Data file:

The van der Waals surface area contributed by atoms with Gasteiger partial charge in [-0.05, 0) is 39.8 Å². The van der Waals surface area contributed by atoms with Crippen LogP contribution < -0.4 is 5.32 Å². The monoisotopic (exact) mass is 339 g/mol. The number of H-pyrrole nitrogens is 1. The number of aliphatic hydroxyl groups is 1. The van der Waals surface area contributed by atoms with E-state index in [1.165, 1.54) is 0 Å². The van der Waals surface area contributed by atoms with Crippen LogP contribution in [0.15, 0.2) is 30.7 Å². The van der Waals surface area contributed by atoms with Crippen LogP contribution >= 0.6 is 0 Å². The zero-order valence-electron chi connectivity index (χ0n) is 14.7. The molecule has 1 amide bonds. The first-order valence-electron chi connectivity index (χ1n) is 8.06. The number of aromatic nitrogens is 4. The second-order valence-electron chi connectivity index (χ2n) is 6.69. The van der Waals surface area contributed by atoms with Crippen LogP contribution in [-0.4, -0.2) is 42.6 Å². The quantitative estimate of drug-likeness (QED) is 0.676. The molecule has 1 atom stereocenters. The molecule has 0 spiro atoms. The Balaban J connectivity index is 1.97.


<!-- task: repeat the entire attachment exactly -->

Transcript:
The van der Waals surface area contributed by atoms with Gasteiger partial charge in [-0.05, 0) is 39.8 Å². The van der Waals surface area contributed by atoms with Crippen LogP contribution < -0.4 is 5.32 Å². The monoisotopic (exact) mass is 339 g/mol. The number of H-pyrrole nitrogens is 1. The number of aliphatic hydroxyl groups is 1. The van der Waals surface area contributed by atoms with E-state index in [1.165, 1.54) is 0 Å². The van der Waals surface area contributed by atoms with Crippen LogP contribution in [0.15, 0.2) is 30.7 Å². The van der Waals surface area contributed by atoms with Crippen LogP contribution >= 0.6 is 0 Å². The zero-order valence-electron chi connectivity index (χ0n) is 14.7. The molecule has 1 amide bonds. The first-order valence-electron chi connectivity index (χ1n) is 8.06. The number of aromatic nitrogens is 4. The second-order valence-electron chi connectivity index (χ2n) is 6.69. The van der Waals surface area contributed by atoms with Crippen LogP contribution in [-0.4, -0.2) is 42.6 Å². The quantitative estimate of drug-likeness (QED) is 0.676. The molecule has 1 atom stereocenters. The molecule has 0 spiro atoms. The Balaban J connectivity index is 1.97.